Moreover, in this document, relationship terms such as first and second, top and bottom, etc. refer to one entity or action without necessarily requiring or implying any actual such relationship or order between such entities or actions. It can only be used to distinguish it from another entity or action. The terms "comprises", "comprising", "has", "having", "includes, contains", "including," or any other variation thereof is intended to cover non-exclusive inclusion, and that a process, method, article, or apparatus that includes or has a list of one component does not merely include these components. And other components not explicitly listed in, or inherent to, such processes, methods, products, or devices. A component following "comprise ... a" (includes ... a) "contains ... a" or "has ... a" may, without further limitation, constitute It does not presuppose the presence of additional identical components in a process, method, article, or apparatus that includes or has elements. The terms a and an are defined as one or more unless specifically stated otherwise herein. The terms "substantially", substantially "essentially", "approximately", "about", or any other version thereof are as understood by one of ordinary skill in the art. Defined as close together, in one non-limiting embodiment the term is within 10%, in another embodiment within 5%, in another embodiment within 1%, and in another embodiment 0.5% The term "coupled," as used herein, is defined as connected, although not necessarily directly and not necessarily mechanically. It may be configured in ways that are not.

Some embodiments include one or more general or specialized processors (or “processing devices”), such as microprocessors, digital signal processors, customized processors, and field programmable gate arrays (FPGAs), and one. The above processors, in combination with some non-processor circuits, incorporate uniquely stored program instructions (including both software and firmware) that control to implement some, most, or all of the functions of the methods and / or apparatuses described herein. It is obvious that it may include. Alternatively, some or all of the functions may be implemented by a state machine without any stored program instructions, or some combination of each or some functions in one or more application specific integrated circuits (ASICs) implemented in customary logic. Can be. Of course, a combination of the two approaches could also be used.

Moreover, an embodiment may be embodied as a computer-readable storage medium having computer readable code stored thereon for programming a computer (including a processor, for example) to perform the methods described and claimed herein. Examples of such computer-readable storage media include hard disks, CD-ROMs, optical storage devices, magnetic storage devices, ROM (read only memory), PROM (programmable read only memory), EPROM (erasable programmable read only memory). ), EEPROM (electrically erasable programmable read only memory), and flash memory. Furthermore, one of ordinary skill in the art would appreciate that, if guided by the concepts and principles disclosed herein, a number of possible efforts and a number of possible efforts are motivated by, for example, available time, current technical and economic considerations. Despite the design choices, it is expected that such software instructions and programs and ICs can be easily generated with minimal experimentation.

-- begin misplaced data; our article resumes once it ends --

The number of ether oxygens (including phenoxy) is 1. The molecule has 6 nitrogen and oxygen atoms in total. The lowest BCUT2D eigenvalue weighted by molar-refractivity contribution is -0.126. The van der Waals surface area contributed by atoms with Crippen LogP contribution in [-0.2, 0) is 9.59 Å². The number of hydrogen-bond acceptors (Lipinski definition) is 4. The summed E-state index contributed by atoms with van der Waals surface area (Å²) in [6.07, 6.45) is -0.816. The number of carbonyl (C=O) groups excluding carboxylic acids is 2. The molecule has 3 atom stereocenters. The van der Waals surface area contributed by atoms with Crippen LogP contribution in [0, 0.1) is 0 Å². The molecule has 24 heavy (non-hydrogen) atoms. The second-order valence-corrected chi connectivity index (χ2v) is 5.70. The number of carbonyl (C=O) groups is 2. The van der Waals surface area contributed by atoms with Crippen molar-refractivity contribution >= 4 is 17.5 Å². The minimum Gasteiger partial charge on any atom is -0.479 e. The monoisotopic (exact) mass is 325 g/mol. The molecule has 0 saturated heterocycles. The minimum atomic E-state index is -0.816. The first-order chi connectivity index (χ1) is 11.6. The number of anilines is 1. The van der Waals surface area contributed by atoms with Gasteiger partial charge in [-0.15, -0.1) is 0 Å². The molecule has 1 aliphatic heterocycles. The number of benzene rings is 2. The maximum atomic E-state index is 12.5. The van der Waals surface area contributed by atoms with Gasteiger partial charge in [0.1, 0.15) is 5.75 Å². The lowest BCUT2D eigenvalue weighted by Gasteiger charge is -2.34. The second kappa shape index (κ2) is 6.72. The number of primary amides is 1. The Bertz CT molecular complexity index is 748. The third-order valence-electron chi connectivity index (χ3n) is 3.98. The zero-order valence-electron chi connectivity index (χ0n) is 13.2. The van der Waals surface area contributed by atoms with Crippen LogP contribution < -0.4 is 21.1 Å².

A summary of the present disclosure is provided to enable the reader to quickly identify the nature of the technical disclosure. It is submitted with the understanding that it will not be used to interpret or limit the scope or meaning of the claims. In addition, in the foregoing Detailed Description, it can be seen that various features are grouped together in various embodiments for the purpose of streamlining the disclosure. This disclosure should not be construed to reflect the intention that the claimed embodiments require more features than those explicitly recited in each claim. Rather, as the following claims reflect, inventive subject matter lies in less than all features of a single disclosed embodiment. Therefore, the following claims are hereby incorporated into the Detailed Description, with each claim standing on its own as a separate claimed subject matter.

Claims (16)

  1. A method for enabling a multi-mode device to establish a session over a plurality of networks in a communication system, the method comprising: